RWE produces more than 40 percent of its electricity from coal power plants and is a major producer of carbon dioxide pollution, earning it the ire of Germany’s environmentally sensitive public.

 

RWE Net income-01
Net profit (billions of euros) has plunged at RWE amid Germany’s alternative energy push. Source: RWE

 

Imtech has been the focus of previous fraud investigations, which have led to the dismissal of several managers. German prosecutors in Hamburg have been looking into the newest allegations at Imtech for the last few weeks.

The probe could affect Commerzbank, Germany’s second-largest bank, which was part of a consortium that organized an unsuccessful sale of Imtech stock in a capital increase last month.

About half of the new shares Imtech wanted to sell were not sold and remain on the consortium’s books. Commerzbank still held €70.8 million worth of Imtech shares after the sale. Imtech’s share price plunged after the company addressed the allegations brought by Handelsblatt and De Telegraaf.

Commerzbank’s stake in Imtech plummeted to €46 million yesterday.

Another well-known plant engineering company was paid €360,000 from Imtech for the "planning and installation of a heating, ventilation and refrigeration system" in Eemshaven. To our knowledge, this company has not done the work," RWE said.

Unusual bills aroused the suspicion of whistleblowers at Imtech.

One Imtech competitor demanded €421,355 on October 28, 2010, for the installation of “smoke and heat extraction systems of the coal supply and the gypsum disposal facilities” at the RWE power plant Eemshaven.

Soon after, the bill was paid. Handelsblatt has a copy of the bill.

But the company that wrote the bill, a leading energy technology company, has apparently never worked on the construction site in Eemshaven. According to RWE, this work has not been carried out by this company, and the firm was also “not registered by Imtech as a subcontractor,” Germany’s largest producer of electricity said Wednesday after it examined the bill.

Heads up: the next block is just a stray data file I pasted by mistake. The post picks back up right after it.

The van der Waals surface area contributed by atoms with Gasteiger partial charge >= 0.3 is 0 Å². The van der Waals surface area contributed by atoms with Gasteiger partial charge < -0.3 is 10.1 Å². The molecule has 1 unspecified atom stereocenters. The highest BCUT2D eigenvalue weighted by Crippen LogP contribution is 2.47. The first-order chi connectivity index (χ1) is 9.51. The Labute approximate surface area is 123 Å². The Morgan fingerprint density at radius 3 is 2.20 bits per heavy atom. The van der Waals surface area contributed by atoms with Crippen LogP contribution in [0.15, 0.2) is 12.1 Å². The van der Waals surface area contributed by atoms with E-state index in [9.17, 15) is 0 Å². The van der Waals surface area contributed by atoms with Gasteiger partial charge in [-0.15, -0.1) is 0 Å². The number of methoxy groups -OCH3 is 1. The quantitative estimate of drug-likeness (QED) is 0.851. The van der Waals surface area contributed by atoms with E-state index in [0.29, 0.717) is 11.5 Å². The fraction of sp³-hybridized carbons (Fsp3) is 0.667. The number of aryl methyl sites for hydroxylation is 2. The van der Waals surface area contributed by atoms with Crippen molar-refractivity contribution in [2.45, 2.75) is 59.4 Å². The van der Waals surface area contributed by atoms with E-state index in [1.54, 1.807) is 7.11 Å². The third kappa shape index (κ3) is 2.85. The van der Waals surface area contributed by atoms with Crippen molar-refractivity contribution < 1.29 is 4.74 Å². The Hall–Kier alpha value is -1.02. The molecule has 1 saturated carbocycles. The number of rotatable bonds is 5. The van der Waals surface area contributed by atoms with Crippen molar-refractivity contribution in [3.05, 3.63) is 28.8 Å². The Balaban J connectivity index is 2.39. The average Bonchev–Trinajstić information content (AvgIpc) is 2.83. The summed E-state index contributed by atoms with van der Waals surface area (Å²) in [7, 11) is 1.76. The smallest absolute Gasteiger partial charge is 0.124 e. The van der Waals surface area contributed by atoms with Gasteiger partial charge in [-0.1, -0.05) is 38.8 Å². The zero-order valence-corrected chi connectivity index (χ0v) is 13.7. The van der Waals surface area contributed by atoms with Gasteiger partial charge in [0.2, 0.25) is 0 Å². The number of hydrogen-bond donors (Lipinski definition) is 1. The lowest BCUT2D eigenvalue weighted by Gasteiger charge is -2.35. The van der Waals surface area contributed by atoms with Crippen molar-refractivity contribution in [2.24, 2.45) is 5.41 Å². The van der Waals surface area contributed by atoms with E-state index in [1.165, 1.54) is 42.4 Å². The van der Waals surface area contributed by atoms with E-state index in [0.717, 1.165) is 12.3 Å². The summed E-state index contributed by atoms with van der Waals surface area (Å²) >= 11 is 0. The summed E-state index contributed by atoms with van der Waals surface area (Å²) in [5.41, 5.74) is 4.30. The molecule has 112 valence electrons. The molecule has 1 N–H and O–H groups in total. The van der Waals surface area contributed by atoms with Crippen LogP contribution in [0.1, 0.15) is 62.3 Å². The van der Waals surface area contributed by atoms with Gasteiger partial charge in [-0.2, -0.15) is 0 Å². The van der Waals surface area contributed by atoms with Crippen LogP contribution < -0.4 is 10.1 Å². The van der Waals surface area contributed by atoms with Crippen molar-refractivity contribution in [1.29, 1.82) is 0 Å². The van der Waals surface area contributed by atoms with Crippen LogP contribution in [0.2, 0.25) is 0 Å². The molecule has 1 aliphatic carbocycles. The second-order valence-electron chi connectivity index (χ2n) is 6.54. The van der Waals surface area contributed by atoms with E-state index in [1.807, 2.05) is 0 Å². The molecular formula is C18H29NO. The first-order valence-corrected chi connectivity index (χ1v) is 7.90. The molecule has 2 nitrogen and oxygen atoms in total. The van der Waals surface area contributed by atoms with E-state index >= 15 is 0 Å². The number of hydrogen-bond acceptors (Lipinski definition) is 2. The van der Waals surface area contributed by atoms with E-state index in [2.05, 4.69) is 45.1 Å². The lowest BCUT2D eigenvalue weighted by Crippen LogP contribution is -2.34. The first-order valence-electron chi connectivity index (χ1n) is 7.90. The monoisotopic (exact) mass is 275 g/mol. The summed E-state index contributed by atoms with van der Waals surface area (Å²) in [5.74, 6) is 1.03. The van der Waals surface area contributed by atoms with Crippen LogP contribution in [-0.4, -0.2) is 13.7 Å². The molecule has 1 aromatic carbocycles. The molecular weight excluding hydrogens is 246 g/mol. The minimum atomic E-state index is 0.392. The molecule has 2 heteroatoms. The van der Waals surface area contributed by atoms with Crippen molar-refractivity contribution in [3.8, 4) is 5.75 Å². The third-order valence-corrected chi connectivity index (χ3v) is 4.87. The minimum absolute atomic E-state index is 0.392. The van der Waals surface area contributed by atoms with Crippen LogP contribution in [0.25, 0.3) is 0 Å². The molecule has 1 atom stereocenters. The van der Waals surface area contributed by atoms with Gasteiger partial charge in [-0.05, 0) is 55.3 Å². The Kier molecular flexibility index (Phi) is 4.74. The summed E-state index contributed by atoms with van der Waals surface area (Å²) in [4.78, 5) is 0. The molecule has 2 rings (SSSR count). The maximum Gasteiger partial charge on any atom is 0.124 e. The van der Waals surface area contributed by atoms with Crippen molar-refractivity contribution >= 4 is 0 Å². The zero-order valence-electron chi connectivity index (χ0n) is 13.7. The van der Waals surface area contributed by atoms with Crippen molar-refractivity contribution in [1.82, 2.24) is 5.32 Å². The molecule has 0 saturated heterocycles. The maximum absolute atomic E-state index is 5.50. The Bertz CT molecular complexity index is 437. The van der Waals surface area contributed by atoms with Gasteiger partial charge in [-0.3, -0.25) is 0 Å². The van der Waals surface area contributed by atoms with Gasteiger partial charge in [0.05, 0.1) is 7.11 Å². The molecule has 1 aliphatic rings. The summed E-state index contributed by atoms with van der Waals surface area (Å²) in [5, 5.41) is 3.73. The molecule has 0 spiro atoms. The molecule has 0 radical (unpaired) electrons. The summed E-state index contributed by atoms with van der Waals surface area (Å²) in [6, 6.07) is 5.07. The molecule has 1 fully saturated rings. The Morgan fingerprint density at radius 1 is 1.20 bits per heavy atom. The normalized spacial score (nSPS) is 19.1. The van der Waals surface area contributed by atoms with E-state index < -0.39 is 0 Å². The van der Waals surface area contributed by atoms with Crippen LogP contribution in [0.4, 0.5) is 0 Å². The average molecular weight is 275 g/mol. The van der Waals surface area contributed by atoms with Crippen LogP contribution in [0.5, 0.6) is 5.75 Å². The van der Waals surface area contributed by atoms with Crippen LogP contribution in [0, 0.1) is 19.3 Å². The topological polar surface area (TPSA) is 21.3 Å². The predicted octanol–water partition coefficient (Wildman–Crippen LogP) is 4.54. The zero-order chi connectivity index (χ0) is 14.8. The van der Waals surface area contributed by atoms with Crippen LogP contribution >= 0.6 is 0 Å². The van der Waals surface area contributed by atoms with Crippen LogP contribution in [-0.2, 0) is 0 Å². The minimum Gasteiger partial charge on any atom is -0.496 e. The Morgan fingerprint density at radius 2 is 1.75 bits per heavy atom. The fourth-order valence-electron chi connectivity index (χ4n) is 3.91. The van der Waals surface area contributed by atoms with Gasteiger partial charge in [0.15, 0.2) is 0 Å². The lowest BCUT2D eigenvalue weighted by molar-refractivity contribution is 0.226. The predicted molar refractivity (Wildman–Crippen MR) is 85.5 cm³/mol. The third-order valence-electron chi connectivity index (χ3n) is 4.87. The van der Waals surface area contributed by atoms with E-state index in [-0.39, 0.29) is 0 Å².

Another well-known plant engineering company received €360,000 from Imtech for “planning and installation of a heating, ventilation and refrigeration system” in Eemshaven.

“To our knowledge, this company has not done the work.” RWE said.

Handelsblatt has received copies of other apparently falsified bills.

Some were issued for contract work on RWE projects, others on the new Berlin airport.

“You have to imagine that we write and receive millions of invoices within the group,” said an Imtech manager. “If anyone wants to hide something, he can do that.”

But why did RWE not notice that the orders were unusually high?

One possible answer is perhaps complicity from an RWE insider, which RWE vehemently denied.

In a statement, RWE said the bill prices were examined “by a project team comprised of employees from different departments” before being paid.

“A participation of RWE decision makers can be ruled out,” RWE said.

A second possible explanation is incompetence, according to someone with knowledge of situation.

“Especially in Hamm, so many mishaps happened that €10 million or €20 million too much in the chaos might not have stood out,” according to an insider of the project.

 

Sönke Iwersen heads the investigative unit and Jürgen Flauger covers energy markets at Handelsblatt in Düsseldorf. To contact the authors: iwersen@handelsblatt.com and flauger@handelsblatt